One hundred and twenty characters at a time, nuclear power opponents are taking aim at the .
Using everything from Twitter to placards, pamphlets, and websites, local and far-flung protesters have in preparation for a Sept. 27 informational meeting about lessons learned from Japan’s earthquake, tsunami and subsequent nuclear disaster in Fukushima.
San Clemente Green, Residents Organized for a Safe Environment and the Coalition for Responsible and Ethical Environmental Decisions are the central players on the local scene working against the continued operation of . They've employed signs, placards and pamphlets at council meetings, and .
of San Clemente Green has linked local efforts with statewide and national campaigns to end nuclear power, connecting with organizations like and Friends of the Earth.
Headrick told the council this week that Friends of the Earth was willing to fly in its own scientists to sit in on the Sept. 27 meeting and make presentations with evidence that could contradict and supplement information from San Onofre and Nuclear Regulatory Commission officials, who are slated to be on the agenda.
The San Clemente groups have set up a website at Decommission.SanOnofre.com to centralize data and news reports about the plant with the ultimate goal of spreading their call for decommissioning the station.
Individual residents have also made themselves heard in the virtual world in the effort to shut down San Onofre.
Darin and Lisa McClure of San Clemente come from a social media marketing background and have used their expertise to add to live Twitter feeds from council meetings—@ClementePatch is the San Clemente Patch editor’s Twitter handle, whom often tweets back and forth with @DarinRMcClure and @LisaMcClure during these events.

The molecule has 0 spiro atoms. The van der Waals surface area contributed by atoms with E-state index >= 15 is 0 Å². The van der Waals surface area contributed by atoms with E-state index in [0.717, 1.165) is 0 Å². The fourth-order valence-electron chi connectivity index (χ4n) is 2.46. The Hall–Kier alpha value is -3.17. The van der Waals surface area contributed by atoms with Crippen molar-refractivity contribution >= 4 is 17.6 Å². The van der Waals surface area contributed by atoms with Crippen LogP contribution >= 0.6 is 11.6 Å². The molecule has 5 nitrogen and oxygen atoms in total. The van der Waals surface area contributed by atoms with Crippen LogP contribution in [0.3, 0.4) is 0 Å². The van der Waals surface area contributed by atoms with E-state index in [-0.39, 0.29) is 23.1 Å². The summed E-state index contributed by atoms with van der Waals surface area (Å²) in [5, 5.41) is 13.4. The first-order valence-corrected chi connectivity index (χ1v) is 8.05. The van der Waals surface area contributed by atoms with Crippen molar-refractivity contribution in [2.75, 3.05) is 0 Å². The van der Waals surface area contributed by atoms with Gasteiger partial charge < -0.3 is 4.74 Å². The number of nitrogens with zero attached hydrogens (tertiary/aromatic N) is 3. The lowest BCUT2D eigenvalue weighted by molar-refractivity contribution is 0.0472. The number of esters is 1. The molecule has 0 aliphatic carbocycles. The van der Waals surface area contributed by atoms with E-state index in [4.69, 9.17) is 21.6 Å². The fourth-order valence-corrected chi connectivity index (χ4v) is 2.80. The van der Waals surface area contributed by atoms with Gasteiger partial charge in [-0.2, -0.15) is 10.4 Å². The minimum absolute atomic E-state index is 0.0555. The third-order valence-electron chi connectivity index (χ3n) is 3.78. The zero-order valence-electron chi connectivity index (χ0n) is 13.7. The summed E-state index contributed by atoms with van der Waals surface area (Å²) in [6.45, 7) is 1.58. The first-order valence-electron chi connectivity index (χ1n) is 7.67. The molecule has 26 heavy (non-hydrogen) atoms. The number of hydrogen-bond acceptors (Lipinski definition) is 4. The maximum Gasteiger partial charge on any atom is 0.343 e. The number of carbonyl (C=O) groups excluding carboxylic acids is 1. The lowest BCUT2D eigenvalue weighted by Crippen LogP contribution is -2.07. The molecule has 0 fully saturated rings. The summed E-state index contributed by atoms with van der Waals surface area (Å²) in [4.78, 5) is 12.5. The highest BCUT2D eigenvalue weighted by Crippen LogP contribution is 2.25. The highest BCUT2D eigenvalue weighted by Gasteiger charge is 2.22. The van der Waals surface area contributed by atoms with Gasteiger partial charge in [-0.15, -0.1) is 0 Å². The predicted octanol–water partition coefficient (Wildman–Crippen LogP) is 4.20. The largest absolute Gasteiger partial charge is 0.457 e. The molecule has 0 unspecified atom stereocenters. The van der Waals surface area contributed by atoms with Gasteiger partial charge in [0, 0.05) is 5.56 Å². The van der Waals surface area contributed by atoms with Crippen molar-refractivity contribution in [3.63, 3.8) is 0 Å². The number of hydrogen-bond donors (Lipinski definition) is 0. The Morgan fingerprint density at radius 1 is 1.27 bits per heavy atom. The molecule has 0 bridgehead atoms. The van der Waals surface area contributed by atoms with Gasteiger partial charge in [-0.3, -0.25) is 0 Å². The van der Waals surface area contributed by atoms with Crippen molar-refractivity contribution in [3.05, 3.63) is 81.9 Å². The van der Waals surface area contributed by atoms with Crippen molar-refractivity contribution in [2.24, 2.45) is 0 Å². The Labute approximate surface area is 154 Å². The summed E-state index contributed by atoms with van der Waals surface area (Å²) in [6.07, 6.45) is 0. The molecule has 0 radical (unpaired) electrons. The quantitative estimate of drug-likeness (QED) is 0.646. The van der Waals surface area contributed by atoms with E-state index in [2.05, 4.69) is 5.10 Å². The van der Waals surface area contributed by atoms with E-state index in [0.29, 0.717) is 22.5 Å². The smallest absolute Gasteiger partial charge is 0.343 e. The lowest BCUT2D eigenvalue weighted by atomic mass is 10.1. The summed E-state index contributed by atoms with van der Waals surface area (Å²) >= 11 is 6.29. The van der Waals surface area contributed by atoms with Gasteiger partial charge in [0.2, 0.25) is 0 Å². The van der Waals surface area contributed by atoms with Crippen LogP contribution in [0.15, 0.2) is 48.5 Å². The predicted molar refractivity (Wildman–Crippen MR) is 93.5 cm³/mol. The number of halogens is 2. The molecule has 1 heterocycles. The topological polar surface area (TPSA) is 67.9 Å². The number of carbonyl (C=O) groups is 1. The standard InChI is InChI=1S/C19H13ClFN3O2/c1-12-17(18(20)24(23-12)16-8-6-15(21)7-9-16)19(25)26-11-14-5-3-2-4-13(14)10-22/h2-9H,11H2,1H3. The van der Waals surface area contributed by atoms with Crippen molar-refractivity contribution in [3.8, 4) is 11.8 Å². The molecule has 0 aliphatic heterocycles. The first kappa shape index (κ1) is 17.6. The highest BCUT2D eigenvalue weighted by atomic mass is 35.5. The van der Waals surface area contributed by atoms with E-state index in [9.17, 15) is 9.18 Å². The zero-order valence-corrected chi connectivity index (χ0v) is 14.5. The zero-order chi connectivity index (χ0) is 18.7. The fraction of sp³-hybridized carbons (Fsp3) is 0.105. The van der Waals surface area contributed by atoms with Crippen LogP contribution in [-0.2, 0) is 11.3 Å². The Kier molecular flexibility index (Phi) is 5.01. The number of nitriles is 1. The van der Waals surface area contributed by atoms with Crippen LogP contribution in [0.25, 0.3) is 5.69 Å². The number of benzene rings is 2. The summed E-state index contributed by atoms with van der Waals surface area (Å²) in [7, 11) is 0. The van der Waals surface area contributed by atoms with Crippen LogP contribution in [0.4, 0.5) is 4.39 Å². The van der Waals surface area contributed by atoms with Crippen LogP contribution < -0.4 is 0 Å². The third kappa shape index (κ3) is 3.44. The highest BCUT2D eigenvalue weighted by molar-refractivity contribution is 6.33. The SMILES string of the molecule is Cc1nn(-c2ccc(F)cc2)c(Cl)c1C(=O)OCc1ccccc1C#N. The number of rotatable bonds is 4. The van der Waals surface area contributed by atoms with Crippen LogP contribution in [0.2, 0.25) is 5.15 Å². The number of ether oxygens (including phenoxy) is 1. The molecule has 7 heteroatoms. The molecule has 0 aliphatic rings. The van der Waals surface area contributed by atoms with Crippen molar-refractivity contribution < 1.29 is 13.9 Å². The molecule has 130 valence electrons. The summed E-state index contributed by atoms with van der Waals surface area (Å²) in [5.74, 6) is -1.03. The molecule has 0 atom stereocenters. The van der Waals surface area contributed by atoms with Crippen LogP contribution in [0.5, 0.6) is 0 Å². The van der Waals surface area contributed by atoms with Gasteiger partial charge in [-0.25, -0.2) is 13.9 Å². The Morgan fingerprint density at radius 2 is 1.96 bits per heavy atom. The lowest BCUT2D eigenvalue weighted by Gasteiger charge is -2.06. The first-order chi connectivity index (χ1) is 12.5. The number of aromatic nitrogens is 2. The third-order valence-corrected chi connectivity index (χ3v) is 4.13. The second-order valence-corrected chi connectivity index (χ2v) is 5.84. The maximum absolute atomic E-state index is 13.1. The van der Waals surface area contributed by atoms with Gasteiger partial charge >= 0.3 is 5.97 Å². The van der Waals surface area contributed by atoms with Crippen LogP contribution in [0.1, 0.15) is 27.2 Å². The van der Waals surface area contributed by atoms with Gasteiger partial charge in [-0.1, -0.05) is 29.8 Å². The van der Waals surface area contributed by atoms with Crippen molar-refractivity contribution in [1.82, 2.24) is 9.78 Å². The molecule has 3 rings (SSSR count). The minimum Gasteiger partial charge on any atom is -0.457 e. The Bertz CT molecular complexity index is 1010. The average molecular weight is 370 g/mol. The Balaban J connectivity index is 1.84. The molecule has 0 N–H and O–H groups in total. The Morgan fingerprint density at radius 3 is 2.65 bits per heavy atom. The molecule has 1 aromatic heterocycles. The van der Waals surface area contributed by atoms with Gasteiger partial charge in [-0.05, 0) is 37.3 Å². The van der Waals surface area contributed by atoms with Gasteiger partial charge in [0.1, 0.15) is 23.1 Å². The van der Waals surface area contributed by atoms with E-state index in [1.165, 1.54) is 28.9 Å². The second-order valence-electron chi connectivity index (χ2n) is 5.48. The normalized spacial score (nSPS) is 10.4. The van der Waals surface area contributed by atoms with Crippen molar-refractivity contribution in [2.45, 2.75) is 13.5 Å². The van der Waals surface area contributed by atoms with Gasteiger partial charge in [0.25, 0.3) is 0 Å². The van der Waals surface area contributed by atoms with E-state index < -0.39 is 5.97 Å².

Whereas San Clemente Patch’s Twitter feed is purely news-oriented with an eye to objectivity, the McClures are adding a new dimension to the more traditional methods of political protest with their tweets.
Twitter users often use hashtags as labels for tweets that make information streams easier to follow.
By searching hashtags like #sccouncil, #sanclemente, #NRC and #SONGS, Twitter users can find a constellation of people and links related to the fight to shut down power plants, general news and information on the industry.
Social media is a powerful tool in this effort; @ClementePatch uses #sccouncil to catalogue tweets from council meetings on various topics under discussion, as well as council vote results.
The McClures, however, use the hashtag almost exclusively for tweets and links related to their anti-nuke advocacy.
All together, tweets with the #sccouncil hashtag have been viewed almost 70,000 times by nearly 6,000 people, according to the analytics site TweetReach.com. Most of those impressions come from @DarinRMcClure.